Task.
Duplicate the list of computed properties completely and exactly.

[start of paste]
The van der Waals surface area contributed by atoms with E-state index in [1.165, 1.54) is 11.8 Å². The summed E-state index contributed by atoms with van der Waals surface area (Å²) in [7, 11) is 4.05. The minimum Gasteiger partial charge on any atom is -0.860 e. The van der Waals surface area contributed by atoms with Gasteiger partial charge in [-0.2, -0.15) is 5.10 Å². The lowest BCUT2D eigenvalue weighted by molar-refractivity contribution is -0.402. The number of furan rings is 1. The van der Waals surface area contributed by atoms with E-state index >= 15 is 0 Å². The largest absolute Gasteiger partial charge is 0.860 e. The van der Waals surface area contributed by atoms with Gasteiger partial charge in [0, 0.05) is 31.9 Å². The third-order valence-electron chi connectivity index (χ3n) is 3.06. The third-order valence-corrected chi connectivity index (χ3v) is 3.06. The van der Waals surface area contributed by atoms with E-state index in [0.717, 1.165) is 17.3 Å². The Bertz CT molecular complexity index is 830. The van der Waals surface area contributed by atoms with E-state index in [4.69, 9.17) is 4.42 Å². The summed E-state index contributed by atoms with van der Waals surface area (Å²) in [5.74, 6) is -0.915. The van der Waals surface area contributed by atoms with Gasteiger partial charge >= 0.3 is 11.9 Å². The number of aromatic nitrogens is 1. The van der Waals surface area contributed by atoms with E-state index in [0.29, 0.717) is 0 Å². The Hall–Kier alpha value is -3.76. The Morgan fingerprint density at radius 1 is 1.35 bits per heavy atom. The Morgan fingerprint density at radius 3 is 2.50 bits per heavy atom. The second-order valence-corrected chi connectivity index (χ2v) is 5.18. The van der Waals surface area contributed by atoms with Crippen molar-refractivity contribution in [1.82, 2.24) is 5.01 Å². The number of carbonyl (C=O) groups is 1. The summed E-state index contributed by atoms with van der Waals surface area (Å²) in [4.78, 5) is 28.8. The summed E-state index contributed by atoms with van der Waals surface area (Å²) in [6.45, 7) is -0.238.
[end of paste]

The van der Waals surface area contributed by atoms with E-state index in [1.165, 1.54) is 11.8 Å². The summed E-state index contributed by atoms with van der Waals surface area (Å²) in [7, 11) is 4.05. The minimum Gasteiger partial charge on any atom is -0.860 e. The van der Waals surface area contributed by atoms with Gasteiger partial charge in [-0.2, -0.15) is 5.10 Å². The lowest BCUT2D eigenvalue weighted by molar-refractivity contribution is -0.402. The number of furan rings is 1. The van der Waals surface area contributed by atoms with E-state index >= 15 is 0 Å². The largest absolute Gasteiger partial charge is 0.860 e. The van der Waals surface area contributed by atoms with Gasteiger partial charge in [0, 0.05) is 31.9 Å². The third-order valence-electron chi connectivity index (χ3n) is 3.06. The third-order valence-corrected chi connectivity index (χ3v) is 3.06. The van der Waals surface area contributed by atoms with E-state index in [0.717, 1.165) is 17.3 Å². The Bertz CT molecular complexity index is 830. The van der Waals surface area contributed by atoms with E-state index in [4.69, 9.17) is 4.42 Å². The summed E-state index contributed by atoms with van der Waals surface area (Å²) in [5.74, 6) is -0.915. The van der Waals surface area contributed by atoms with Gasteiger partial charge >= 0.3 is 11.9 Å². The number of aromatic nitrogens is 1. The van der Waals surface area contributed by atoms with E-state index in [0.29, 0.717) is 0 Å². The Hall–Kier alpha value is -3.76. The Morgan fingerprint density at radius 1 is 1.35 bits per heavy atom. The Morgan fingerprint density at radius 3 is 2.50 bits per heavy atom. The second-order valence-corrected chi connectivity index (χ2v) is 5.18. The van der Waals surface area contributed by atoms with Crippen molar-refractivity contribution in [1.82, 2.24) is 5.01 Å². The number of carbonyl (C=O) groups is 1. The summed E-state index contributed by atoms with van der Waals surface area (Å²) in [4.78, 5) is 28.8. The summed E-state index contributed by atoms with van der Waals surface area (Å²) in [6.45, 7) is -0.238.